You may be thinking that River Valley Conservation is just a simple case of management. Since you are dealing with a river that flows predictably through a certain geographical area, your main concern as far as management goals are the water flow and recapturing that water in the form of energy. While there is quite a trend going on in the United States and elsewhere against building or maintaining dams, the debate is actually much bigger than whether regions should hang on to the dams they’ve already put up or take them down and let the previously dammed up areas take a more natural look. It really all boils down to seasonality.
You might be thinking that this is not a big deal because the Credit River watershed in Ontario is a ready supply of water. In other words, there’s really no massive droughts that appear with a certain predictability. You would be absolutely correct but that would also be a shortsighted view of the situation. You have to understand that the Credit River Valley watershed system is connected to other ecosystems throughout the northern hemisphere. It’s connected to a greater environment that goes beyond the boundaries of not just Canada and not just the northern hemisphere but the world.
Using this greater view, it’s really a good idea to look at the resources we have available to us. Water conservation is crucial because the more efficient we are here in the Credit River Watershed Greater Ontario area, the less resources we take out of the greater ecosystem. The less resources, the less stress. The less stress means this puts less pressure and this is bound to have a net positive effect as far as the global environmental system is concerned.
We need you to look in broad terms because whatever decisions we make on the purely local basis may seem small. It may seem that it applies to just one particular point in time for one particular purpose. But if you broaden your view and subscribe to the scientifically proven fact that environmental decisions made in one corner of the earth no matter how seemingly remote does have important consequences for the rest of the planet, then you would be more discriminating regarding local decisions.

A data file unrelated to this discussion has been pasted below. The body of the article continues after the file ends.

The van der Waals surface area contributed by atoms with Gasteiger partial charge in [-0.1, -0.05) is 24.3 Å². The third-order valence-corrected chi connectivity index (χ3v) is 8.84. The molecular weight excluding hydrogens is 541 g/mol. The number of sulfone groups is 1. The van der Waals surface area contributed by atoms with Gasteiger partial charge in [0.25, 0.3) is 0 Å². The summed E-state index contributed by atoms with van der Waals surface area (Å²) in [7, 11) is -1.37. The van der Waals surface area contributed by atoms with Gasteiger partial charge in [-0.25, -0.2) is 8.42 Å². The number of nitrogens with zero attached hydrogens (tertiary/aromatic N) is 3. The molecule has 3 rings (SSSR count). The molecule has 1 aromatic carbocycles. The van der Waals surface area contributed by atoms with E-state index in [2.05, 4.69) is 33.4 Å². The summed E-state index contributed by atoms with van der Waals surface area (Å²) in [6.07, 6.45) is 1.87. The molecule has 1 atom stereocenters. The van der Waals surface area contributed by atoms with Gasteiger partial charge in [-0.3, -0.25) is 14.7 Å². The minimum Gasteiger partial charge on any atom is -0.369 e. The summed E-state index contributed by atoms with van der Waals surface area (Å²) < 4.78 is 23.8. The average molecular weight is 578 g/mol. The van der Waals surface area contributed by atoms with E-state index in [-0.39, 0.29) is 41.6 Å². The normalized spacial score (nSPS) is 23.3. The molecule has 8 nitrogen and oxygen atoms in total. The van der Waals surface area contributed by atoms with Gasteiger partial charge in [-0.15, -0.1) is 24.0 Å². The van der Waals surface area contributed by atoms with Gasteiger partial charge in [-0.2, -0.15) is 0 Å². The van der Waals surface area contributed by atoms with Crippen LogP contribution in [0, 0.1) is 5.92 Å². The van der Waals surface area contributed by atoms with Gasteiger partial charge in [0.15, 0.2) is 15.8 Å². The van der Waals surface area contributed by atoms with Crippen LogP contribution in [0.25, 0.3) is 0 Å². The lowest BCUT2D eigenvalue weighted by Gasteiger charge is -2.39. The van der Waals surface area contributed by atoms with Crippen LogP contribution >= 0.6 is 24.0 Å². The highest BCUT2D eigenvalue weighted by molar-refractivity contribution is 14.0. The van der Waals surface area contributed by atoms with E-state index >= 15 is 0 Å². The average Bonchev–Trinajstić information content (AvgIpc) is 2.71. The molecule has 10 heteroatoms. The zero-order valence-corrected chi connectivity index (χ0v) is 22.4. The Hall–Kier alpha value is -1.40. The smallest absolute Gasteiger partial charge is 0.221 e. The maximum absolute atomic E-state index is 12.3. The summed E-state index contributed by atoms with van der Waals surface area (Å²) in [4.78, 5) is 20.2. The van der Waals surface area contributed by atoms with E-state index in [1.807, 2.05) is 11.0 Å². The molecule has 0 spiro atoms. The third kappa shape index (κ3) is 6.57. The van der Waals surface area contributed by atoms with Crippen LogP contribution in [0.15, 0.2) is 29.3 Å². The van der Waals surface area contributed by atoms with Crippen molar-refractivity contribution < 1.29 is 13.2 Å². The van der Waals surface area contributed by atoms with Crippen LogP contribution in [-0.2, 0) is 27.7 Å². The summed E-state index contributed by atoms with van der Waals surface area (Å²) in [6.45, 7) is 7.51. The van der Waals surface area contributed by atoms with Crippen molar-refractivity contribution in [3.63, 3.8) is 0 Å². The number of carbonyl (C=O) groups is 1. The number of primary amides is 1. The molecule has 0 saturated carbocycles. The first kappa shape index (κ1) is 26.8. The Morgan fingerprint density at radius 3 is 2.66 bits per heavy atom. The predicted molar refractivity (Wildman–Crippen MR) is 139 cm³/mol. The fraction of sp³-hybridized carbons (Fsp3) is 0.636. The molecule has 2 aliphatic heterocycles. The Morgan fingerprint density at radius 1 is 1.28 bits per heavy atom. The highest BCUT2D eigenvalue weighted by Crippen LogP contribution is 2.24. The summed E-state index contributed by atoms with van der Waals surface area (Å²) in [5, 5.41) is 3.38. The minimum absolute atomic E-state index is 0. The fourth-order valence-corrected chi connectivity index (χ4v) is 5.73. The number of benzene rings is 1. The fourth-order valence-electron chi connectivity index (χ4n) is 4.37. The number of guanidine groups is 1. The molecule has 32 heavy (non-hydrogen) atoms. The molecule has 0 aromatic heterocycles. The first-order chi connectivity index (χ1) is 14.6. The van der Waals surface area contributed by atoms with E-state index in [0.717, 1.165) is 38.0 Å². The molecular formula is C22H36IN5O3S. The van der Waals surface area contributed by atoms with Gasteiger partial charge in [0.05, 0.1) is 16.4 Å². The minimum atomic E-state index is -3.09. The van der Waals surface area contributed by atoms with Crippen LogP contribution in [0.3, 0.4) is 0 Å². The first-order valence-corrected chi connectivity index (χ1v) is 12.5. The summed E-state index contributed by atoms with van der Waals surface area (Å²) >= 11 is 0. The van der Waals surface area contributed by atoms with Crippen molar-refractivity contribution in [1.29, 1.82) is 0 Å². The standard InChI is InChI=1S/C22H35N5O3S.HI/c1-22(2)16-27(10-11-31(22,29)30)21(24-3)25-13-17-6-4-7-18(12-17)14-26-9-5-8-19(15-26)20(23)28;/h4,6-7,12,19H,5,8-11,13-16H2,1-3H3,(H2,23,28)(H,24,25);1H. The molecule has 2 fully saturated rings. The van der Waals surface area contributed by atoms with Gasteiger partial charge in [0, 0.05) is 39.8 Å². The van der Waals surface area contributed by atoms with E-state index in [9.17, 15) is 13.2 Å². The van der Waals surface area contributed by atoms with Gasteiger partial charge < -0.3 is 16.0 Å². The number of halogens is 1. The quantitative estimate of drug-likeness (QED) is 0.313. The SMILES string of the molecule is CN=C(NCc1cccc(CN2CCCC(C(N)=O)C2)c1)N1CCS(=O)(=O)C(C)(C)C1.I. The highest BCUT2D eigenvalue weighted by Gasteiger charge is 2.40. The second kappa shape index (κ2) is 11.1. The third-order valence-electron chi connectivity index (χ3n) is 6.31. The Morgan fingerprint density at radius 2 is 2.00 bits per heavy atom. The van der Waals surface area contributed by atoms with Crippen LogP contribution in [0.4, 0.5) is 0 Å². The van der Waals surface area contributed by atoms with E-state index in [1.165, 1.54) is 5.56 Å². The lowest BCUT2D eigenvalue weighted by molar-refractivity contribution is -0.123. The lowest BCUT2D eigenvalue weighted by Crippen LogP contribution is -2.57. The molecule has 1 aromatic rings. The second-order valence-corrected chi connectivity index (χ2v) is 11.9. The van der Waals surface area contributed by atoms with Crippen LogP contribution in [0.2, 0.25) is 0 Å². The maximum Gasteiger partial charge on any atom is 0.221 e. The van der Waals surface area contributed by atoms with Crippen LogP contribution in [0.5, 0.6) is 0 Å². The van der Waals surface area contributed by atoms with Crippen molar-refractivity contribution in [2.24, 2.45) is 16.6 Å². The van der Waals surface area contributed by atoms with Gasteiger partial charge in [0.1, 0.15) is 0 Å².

This is why the Credit River watershed conservancy cause that we have championed for over 60 years would rather commit mistakes on the conservative side rather than be too aggressive and permissive. We really are not convinced that if we are aggressive and permissive and if we allow all these policies to play out because of seemingly obvious short-term gains that it would actually benefit the greatest amount of people for the longest time. In fact, we’re convinced that it works the other way around.
It doesn’t really matter how big the economic or lifestyle advantage is of a particular decision in the here and now. If you’re going to be paying for that choice long into the future, then you probably should not have made that choice now. It’s always a good idea to look at the long-term game plan. Don’t just look at a few inches or feet in front of your nose. That is a surefire recipe for disaster especially since we’re talking about the environment.
The environment is complex. It flows into many other human and semi-human and natural systems. There’s just so many things that could go wrong and considering the price of replacement, the price of remedying whatever can go wrong. Assuming it can even be fixed or remedied, it really is quite sobering. It really gives one pause. As the old saying goes, measure twice cut once. It’s better to analyze exhaustively now rather than just jumping in with both feet, making the wrong decision and having to live with that bad decision long, long into the future. We simply cannot afford to decide that way.
This is why you need to conserve water. You need to do your part in conserving our small corner of the world and protecting mother nature here. Whatever gains we are able to turn into reality here are sure to be felt far outside the Greater Ontario area.